Research Online

Logo

Goldsmiths - University of London

Navigating the Auditory Scene: An Expert Role for the Hippocampus

Teki, Sundeep; Kumar, Sukhbinder; von Kriegstein, Katharina; Stewart, Lauren; Lyness, C. Rebecca; Moore, Brian C. J.; Capleton, Brian and Griffiths, Timothy D.. 2012. Navigating the Auditory Scene: An Expert Role for the Hippocampus. Journal of Neuroscience, 32(35), pp. 12251-12257. ISSN 0270-6474 [Article]

No full text available

Abstract or Description

Over a typical career piano tuners spend tens of thousands of hours exploring a specialized acoustic environment. Tuning requires accurate perception and adjustment of beats in two-note chords that serve as a navigational device to move between points in previously learned acoustic scenes. It is a two-stage process that depends on the following: first, selective listening to beats within frequency windows, and, second, the subsequent use of those beats to navigate through a complex soundscape. The neuroanatomical substrates underlying brain specialization for such fundamental organization of sound scenes are unknown. Here, we demonstrate that professional piano tuners are significantly better than controls matched for age and musical ability on a psychophysical task simulating active listening to beats within frequency windows that is based on amplitude modulation rate discrimination. Tuners show a categorical increase in gray matter volume in the right frontal operculum and right superior temporal lobe. Tuners also show a striking enhancement of gray matter volume in the anterior hippocampus, parahippocampal gyrus, and superior temporal gyrus, and an increase in white matter volume in the posterior hippocampus as a function of years of tuning experience. The relationship with gray matter volume is sensitive to years of tuning experience and starting age but not actual age or level of musicality. Our findings support a role for a core set of regions in the hippocampus and superior temporal cortex in skilled exploration of complex sound scenes in which precise sound "templates" are encoded and consolidated into memory over time in an experience-dependent manner.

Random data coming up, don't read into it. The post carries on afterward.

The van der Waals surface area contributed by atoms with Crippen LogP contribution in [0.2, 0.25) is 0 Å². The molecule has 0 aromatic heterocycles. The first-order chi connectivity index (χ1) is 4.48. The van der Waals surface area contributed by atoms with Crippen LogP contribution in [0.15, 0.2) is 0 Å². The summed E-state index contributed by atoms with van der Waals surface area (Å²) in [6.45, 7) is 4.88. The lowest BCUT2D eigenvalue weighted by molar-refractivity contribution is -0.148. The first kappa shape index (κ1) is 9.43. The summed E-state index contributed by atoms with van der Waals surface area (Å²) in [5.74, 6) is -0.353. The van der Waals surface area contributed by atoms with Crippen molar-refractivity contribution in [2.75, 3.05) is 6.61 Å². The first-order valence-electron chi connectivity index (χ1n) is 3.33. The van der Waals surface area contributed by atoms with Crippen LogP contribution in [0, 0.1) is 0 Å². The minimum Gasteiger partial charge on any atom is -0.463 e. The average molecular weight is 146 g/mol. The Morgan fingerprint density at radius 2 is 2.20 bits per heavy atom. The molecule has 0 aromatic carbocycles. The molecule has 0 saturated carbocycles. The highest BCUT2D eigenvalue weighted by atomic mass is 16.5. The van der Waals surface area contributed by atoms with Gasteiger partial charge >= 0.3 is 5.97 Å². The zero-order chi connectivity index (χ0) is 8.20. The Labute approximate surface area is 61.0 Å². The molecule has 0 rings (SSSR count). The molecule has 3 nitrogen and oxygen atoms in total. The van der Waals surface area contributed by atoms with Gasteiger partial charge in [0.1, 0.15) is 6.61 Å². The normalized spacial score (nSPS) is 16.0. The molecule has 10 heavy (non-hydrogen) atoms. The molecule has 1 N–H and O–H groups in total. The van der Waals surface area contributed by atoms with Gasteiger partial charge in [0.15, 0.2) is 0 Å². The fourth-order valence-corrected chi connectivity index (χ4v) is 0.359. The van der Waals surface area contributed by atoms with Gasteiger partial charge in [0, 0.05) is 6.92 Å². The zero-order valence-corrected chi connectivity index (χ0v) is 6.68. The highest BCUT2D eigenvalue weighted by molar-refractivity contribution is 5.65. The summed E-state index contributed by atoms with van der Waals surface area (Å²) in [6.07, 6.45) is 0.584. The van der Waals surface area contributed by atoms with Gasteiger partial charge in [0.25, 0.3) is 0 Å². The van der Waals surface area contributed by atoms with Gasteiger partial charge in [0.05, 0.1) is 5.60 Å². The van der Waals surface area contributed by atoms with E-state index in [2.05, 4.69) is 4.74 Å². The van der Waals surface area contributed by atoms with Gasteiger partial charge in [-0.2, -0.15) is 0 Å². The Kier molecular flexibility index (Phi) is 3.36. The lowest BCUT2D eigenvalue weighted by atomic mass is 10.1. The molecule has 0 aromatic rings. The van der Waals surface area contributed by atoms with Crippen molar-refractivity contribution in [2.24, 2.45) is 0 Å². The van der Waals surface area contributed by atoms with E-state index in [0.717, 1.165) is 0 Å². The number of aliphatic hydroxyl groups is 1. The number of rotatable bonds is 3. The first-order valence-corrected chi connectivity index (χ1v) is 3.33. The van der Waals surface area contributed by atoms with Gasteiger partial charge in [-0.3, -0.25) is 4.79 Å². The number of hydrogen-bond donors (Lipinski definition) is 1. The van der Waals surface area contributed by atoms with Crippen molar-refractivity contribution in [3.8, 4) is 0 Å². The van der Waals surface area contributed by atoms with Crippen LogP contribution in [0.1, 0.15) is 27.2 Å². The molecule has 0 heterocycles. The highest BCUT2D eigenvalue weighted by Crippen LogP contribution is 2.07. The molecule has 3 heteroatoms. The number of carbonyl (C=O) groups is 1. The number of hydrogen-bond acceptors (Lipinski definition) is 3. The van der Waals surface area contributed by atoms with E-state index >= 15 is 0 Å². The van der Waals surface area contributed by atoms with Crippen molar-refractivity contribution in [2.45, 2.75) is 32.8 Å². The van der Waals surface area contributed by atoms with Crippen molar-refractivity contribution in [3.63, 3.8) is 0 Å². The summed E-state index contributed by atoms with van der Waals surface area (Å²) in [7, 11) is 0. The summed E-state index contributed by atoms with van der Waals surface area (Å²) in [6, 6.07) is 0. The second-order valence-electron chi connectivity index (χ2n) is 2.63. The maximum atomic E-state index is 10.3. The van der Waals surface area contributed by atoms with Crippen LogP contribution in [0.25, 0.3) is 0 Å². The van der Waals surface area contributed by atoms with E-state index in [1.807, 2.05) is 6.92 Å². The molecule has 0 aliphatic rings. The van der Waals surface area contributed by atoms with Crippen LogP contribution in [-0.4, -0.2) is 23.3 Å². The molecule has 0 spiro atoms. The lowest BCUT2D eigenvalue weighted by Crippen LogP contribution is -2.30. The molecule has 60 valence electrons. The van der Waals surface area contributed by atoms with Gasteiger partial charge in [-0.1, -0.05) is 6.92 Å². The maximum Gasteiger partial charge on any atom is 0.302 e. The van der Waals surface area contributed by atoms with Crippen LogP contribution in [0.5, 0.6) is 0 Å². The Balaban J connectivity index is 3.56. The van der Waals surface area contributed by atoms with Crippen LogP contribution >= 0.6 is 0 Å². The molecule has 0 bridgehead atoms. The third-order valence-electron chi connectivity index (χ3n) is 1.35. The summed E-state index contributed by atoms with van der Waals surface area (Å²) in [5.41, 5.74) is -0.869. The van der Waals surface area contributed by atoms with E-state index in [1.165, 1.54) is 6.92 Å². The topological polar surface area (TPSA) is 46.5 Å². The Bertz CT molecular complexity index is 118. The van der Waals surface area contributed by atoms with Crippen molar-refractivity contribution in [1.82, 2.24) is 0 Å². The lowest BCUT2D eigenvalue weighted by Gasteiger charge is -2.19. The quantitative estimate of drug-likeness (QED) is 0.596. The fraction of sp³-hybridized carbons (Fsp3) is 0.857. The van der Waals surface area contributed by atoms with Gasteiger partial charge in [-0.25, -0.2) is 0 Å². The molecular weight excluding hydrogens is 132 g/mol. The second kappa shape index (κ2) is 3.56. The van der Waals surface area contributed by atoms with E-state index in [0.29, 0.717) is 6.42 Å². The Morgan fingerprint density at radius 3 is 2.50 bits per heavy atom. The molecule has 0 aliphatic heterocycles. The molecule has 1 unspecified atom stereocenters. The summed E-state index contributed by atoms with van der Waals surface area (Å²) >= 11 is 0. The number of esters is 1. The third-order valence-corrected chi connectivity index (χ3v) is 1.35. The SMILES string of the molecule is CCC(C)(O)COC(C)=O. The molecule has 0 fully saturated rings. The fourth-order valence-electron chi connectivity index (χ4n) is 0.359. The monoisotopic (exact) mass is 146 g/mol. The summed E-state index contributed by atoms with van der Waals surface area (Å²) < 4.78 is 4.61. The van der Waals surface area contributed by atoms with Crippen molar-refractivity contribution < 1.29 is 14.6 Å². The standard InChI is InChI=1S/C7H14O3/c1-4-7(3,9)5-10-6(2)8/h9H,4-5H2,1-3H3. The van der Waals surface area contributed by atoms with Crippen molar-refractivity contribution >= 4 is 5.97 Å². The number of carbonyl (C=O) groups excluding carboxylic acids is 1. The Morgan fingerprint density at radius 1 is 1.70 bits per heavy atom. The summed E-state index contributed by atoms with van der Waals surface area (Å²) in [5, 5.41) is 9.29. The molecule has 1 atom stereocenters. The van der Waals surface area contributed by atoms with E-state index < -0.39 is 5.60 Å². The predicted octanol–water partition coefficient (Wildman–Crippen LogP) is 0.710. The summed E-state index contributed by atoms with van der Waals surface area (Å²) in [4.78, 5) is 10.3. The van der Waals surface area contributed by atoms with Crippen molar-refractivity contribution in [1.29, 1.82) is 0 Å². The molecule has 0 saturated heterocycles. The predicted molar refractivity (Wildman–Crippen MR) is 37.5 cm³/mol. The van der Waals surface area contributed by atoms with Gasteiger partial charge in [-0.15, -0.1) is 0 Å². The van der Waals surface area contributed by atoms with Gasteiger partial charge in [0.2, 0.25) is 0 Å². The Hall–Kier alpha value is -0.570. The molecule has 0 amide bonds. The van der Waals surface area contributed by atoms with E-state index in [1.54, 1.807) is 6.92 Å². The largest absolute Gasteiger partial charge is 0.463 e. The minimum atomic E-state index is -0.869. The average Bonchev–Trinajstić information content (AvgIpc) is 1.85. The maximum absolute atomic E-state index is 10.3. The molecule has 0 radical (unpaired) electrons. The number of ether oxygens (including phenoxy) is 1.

Item Type:

Article

Identification Number (DOI):

https://doi.org/10.1523/JNEUROSCI.0082-12.2012

Departments, Centres and Research Units:

Psychology > Cognitive Neuroscience Unit

Dates:

DateEvent
29 August 2012Published

Item ID:

9932

Date Deposited:

21 Mar 2014 13:58

Last Modified:

04 Jul 2017 12:56

Peer Reviewed:

Yes, this version has been peer-reviewed.

URI:

http://research.gold.ac.uk/id/eprint/9932

Edit Record Edit Record (login required)